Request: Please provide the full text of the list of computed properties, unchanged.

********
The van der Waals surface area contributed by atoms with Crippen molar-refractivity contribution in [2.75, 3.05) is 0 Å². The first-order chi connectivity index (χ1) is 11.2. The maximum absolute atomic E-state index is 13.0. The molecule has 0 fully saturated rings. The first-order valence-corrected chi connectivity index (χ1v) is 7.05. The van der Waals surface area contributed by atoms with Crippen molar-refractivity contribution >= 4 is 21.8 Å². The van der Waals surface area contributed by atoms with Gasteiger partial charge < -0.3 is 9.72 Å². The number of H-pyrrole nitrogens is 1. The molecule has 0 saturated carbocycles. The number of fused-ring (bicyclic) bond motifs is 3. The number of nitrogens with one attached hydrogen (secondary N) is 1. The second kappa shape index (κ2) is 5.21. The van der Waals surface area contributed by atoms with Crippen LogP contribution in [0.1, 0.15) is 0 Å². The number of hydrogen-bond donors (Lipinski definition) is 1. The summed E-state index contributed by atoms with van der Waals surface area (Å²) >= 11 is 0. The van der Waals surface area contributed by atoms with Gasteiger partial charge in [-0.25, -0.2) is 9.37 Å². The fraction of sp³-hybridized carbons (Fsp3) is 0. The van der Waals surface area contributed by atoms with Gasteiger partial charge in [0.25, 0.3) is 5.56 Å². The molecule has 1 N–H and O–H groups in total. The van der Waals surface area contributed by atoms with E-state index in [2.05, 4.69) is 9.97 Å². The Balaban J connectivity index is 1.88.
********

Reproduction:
The van der Waals surface area contributed by atoms with Crippen molar-refractivity contribution in [2.75, 3.05) is 0 Å². The first-order chi connectivity index (χ1) is 11.2. The maximum absolute atomic E-state index is 13.0. The molecule has 0 fully saturated rings. The first-order valence-corrected chi connectivity index (χ1v) is 7.05. The van der Waals surface area contributed by atoms with Crippen molar-refractivity contribution >= 4 is 21.8 Å². The van der Waals surface area contributed by atoms with Gasteiger partial charge < -0.3 is 9.72 Å². The number of H-pyrrole nitrogens is 1. The molecule has 0 saturated carbocycles. The number of fused-ring (bicyclic) bond motifs is 3. The number of nitrogens with one attached hydrogen (secondary N) is 1. The second kappa shape index (κ2) is 5.21. The van der Waals surface area contributed by atoms with Crippen LogP contribution in [0.1, 0.15) is 0 Å². The number of hydrogen-bond donors (Lipinski definition) is 1. The summed E-state index contributed by atoms with van der Waals surface area (Å²) >= 11 is 0. The van der Waals surface area contributed by atoms with Gasteiger partial charge in [-0.25, -0.2) is 9.37 Å². The fraction of sp³-hybridized carbons (Fsp3) is 0. The van der Waals surface area contributed by atoms with Gasteiger partial charge in [0.25, 0.3) is 5.56 Å². The molecule has 1 N–H and O–H groups in total. The van der Waals surface area contributed by atoms with E-state index in [2.05, 4.69) is 9.97 Å². The Balaban J connectivity index is 1.88.